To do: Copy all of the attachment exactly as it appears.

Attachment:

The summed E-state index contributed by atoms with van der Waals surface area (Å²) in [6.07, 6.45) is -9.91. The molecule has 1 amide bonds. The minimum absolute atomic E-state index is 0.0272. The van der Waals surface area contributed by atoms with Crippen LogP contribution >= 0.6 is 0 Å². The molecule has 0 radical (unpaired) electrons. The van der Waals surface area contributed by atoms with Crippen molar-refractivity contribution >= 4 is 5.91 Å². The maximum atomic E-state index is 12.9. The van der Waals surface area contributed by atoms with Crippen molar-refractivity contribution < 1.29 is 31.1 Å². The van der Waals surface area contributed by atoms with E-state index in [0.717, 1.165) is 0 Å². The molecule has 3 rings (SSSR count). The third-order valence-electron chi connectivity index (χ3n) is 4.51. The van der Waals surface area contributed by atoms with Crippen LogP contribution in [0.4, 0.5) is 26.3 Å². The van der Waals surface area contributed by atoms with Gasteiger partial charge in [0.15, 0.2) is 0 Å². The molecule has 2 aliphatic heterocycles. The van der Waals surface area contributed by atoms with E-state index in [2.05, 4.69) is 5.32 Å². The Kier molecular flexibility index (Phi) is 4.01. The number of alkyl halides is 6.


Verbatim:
The summed E-state index contributed by atoms with van der Waals surface area (Å²) in [6.07, 6.45) is -9.91. The molecule has 1 amide bonds. The minimum absolute atomic E-state index is 0.0272. The van der Waals surface area contributed by atoms with Crippen LogP contribution >= 0.6 is 0 Å². The molecule has 0 radical (unpaired) electrons. The van der Waals surface area contributed by atoms with Crippen molar-refractivity contribution >= 4 is 5.91 Å². The maximum atomic E-state index is 12.9. The van der Waals surface area contributed by atoms with Crippen molar-refractivity contribution < 1.29 is 31.1 Å². The van der Waals surface area contributed by atoms with E-state index in [0.717, 1.165) is 0 Å². The molecule has 3 rings (SSSR count). The third-order valence-electron chi connectivity index (χ3n) is 4.51. The van der Waals surface area contributed by atoms with Crippen LogP contribution in [0.4, 0.5) is 26.3 Å². The van der Waals surface area contributed by atoms with Gasteiger partial charge in [0.15, 0.2) is 0 Å². The molecule has 2 aliphatic heterocycles. The van der Waals surface area contributed by atoms with E-state index in [2.05, 4.69) is 5.32 Å². The Kier molecular flexibility index (Phi) is 4.01. The number of alkyl halides is 6.